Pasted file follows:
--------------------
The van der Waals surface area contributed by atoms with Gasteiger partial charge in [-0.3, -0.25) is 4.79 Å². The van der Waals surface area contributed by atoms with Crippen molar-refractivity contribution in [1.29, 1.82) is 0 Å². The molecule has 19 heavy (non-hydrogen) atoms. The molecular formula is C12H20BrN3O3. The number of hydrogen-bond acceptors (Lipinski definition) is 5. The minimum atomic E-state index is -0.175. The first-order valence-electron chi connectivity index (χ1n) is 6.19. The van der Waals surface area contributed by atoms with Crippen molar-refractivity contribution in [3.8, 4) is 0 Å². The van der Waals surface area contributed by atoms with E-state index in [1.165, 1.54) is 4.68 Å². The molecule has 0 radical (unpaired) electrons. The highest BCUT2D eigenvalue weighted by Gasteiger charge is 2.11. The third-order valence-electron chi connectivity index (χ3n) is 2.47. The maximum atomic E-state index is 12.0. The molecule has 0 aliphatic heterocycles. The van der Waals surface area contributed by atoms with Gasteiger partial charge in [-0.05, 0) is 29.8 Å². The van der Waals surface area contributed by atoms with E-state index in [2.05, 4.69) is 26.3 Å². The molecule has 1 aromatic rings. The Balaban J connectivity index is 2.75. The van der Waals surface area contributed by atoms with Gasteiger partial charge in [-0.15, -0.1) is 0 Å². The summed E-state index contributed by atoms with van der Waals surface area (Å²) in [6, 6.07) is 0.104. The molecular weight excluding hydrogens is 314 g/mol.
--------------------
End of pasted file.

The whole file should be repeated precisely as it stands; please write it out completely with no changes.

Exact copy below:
The van der Waals surface area contributed by atoms with Gasteiger partial charge in [-0.3, -0.25) is 4.79 Å². The van der Waals surface area contributed by atoms with Crippen molar-refractivity contribution in [1.29, 1.82) is 0 Å². The molecule has 19 heavy (non-hydrogen) atoms. The molecular formula is C12H20BrN3O3. The number of hydrogen-bond acceptors (Lipinski definition) is 5. The minimum atomic E-state index is -0.175. The first-order valence-electron chi connectivity index (χ1n) is 6.19. The van der Waals surface area contributed by atoms with Crippen molar-refractivity contribution in [3.8, 4) is 0 Å². The van der Waals surface area contributed by atoms with E-state index in [1.165, 1.54) is 4.68 Å². The molecule has 0 radical (unpaired) electrons. The highest BCUT2D eigenvalue weighted by Gasteiger charge is 2.11. The third-order valence-electron chi connectivity index (χ3n) is 2.47. The maximum atomic E-state index is 12.0. The molecule has 0 aliphatic heterocycles. The van der Waals surface area contributed by atoms with Gasteiger partial charge in [-0.05, 0) is 29.8 Å². The van der Waals surface area contributed by atoms with E-state index in [2.05, 4.69) is 26.3 Å². The molecule has 1 aromatic rings. The Balaban J connectivity index is 2.75. The van der Waals surface area contributed by atoms with Gasteiger partial charge in [-0.15, -0.1) is 0 Å². The summed E-state index contributed by atoms with van der Waals surface area (Å²) in [6, 6.07) is 0.104. The molecular weight excluding hydrogens is 314 g/mol.